Something I think is funny. Mine eat the oyster shell but tend to leave egg shells alone. Just another example that we all see different things and that the only thing consistent about chickens is that they are inconsistent.
 

tawirth604

Songster
Mar 30, 2018
98
76
111
Personally I do not raise protein level when mine molt. A lot of people do. Since mine stop laying when they molt the protein and other nutrients that was being used to make eggs is now being used to make feathers. I don't see anything wrong with increasing protein levels, I just don't see it as necessary. My chickens do not get sick, die, or become weak feeble critters because I don't feed extra protein. But my goals are different to other people's too, your goals may play a part in what you do.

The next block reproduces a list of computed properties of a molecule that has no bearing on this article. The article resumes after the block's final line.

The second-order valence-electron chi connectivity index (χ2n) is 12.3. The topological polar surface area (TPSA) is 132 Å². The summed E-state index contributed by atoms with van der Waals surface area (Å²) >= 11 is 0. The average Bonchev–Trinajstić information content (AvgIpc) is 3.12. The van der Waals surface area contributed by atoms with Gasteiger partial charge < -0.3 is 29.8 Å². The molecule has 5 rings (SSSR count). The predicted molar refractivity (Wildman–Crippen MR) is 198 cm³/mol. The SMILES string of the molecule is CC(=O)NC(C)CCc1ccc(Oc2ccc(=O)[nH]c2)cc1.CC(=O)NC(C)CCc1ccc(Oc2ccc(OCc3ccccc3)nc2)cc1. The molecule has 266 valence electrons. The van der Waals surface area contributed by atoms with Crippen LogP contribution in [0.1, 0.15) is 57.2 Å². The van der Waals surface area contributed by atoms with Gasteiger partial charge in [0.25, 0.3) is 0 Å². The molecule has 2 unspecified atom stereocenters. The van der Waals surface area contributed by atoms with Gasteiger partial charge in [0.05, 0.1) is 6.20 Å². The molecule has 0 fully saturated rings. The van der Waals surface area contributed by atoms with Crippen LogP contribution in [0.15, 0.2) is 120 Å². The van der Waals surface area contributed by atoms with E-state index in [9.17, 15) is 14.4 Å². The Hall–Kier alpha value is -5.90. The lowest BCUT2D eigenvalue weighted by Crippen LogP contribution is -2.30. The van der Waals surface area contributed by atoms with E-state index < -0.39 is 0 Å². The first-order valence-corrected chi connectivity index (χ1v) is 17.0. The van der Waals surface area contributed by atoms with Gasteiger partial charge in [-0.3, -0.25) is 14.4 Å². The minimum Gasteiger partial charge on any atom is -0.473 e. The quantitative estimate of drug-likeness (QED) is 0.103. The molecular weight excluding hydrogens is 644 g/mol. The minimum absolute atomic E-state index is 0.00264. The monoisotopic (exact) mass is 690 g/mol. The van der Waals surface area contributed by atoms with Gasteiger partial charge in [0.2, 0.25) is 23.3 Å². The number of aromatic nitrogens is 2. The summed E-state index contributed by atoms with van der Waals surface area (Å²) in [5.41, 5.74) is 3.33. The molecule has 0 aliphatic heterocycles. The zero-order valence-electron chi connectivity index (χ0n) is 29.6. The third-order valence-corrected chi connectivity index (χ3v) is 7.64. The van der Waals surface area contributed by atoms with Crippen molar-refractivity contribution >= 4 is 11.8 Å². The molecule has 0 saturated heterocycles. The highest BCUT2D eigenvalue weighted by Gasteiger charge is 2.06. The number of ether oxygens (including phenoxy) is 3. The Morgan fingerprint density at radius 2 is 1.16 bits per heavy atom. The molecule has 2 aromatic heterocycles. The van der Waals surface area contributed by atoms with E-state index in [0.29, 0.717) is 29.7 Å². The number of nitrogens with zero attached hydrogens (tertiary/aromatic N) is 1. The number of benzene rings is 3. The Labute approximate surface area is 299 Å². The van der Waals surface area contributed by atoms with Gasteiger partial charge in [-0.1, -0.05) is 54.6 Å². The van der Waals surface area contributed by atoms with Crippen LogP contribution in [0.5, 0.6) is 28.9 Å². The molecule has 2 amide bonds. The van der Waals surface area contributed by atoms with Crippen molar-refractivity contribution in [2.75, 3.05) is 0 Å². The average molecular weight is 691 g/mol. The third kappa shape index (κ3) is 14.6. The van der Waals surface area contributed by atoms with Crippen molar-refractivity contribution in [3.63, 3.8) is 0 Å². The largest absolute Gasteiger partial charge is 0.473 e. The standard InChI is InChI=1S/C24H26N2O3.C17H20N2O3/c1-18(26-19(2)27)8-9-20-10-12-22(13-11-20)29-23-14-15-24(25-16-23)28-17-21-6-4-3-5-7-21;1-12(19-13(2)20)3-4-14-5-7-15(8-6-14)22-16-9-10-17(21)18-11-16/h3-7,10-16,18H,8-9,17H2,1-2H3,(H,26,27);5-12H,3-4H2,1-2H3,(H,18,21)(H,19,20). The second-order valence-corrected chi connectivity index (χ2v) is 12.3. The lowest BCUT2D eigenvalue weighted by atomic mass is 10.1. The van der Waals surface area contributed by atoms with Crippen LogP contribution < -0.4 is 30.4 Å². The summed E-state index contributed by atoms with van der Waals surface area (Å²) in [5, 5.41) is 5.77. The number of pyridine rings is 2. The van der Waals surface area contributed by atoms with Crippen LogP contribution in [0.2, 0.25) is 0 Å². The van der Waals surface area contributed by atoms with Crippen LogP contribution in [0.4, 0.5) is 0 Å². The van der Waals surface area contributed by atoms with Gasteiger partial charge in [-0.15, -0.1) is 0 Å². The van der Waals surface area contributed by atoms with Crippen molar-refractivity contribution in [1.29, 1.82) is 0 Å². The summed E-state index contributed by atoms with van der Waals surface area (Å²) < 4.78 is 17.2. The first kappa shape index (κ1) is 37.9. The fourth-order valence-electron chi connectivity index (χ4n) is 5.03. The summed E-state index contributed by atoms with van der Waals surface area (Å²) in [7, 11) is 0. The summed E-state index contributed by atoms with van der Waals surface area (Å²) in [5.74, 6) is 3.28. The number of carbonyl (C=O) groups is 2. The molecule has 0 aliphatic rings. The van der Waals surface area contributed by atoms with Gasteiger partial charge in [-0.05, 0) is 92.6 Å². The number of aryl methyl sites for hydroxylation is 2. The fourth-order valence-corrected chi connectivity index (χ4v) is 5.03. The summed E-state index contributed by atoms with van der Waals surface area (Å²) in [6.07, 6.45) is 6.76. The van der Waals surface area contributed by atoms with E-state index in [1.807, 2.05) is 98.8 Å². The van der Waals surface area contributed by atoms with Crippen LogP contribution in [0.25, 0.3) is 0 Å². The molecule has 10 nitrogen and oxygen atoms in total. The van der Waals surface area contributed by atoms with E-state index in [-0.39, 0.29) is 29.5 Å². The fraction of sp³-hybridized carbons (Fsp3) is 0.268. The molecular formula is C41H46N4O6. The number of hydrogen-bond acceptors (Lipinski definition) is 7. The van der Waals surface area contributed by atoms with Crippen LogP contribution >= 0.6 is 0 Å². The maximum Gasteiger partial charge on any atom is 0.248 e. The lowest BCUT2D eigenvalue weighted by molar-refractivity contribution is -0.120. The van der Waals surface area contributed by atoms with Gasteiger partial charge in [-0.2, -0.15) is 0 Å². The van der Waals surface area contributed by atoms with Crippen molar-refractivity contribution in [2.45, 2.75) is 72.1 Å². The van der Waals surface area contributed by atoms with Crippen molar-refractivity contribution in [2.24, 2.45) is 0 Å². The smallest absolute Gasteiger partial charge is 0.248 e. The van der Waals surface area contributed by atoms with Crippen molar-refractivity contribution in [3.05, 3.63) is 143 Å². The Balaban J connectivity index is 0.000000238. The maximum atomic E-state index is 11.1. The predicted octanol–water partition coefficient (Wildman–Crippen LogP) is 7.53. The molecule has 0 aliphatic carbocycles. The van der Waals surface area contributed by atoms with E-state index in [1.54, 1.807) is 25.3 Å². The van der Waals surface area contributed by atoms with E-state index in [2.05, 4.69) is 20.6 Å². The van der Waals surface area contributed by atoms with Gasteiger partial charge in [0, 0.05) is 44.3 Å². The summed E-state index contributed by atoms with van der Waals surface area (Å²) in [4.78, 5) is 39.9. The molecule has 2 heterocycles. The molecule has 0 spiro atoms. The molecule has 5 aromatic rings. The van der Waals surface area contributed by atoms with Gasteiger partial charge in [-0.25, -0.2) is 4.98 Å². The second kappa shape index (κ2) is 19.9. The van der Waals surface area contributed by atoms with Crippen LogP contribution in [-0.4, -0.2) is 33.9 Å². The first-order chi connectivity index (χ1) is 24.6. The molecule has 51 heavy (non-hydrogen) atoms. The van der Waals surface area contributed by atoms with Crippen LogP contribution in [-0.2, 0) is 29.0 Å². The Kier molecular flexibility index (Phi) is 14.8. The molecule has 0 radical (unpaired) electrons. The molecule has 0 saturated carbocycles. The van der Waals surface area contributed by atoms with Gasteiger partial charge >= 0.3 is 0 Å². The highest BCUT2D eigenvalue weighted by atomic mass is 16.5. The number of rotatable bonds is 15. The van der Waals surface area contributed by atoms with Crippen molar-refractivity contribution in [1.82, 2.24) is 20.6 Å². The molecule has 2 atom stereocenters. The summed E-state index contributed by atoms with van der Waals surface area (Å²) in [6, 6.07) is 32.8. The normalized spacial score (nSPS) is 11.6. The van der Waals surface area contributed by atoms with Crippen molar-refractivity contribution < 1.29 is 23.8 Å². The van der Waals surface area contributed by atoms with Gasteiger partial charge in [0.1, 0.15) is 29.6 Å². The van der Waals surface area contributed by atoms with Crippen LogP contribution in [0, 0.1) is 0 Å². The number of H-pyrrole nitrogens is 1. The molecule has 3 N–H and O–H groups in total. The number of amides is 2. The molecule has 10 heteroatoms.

I never feed Layer to mine, but I almost always have juveniles in my flock. I don't want the juveniles eating the excess protein. I typically feed Grower with oyster shell on the side. This way I avoid the juveniles, my rooster, or any hen not laying eating the excess calcium in Layer. Some people feed Layer year around and don't see any issues with roosters or the hens that are not laying. Some people can get 18% Layer too, it's not always 16%. It depends on what is available to you.

I see two issues. Will the extra calcium in Layer harm the not-laying hens? Different people have different opinions on that. I choose to avoid that potential problem by never feeding Layer. That way I just don't worry about it. Do you need to increase the protein levels for molt? I don't think it is necessary for my goals but many people do. Your meal worms are adding protein. Another good way is to toss them a handful of BOSS (Black Oil Sunflower Seeds). BOSS is typically higher in protein plus the oil makes their feathers look nice. You don't need a lot, you don't want to overdo the oil, but Boss can make a difference.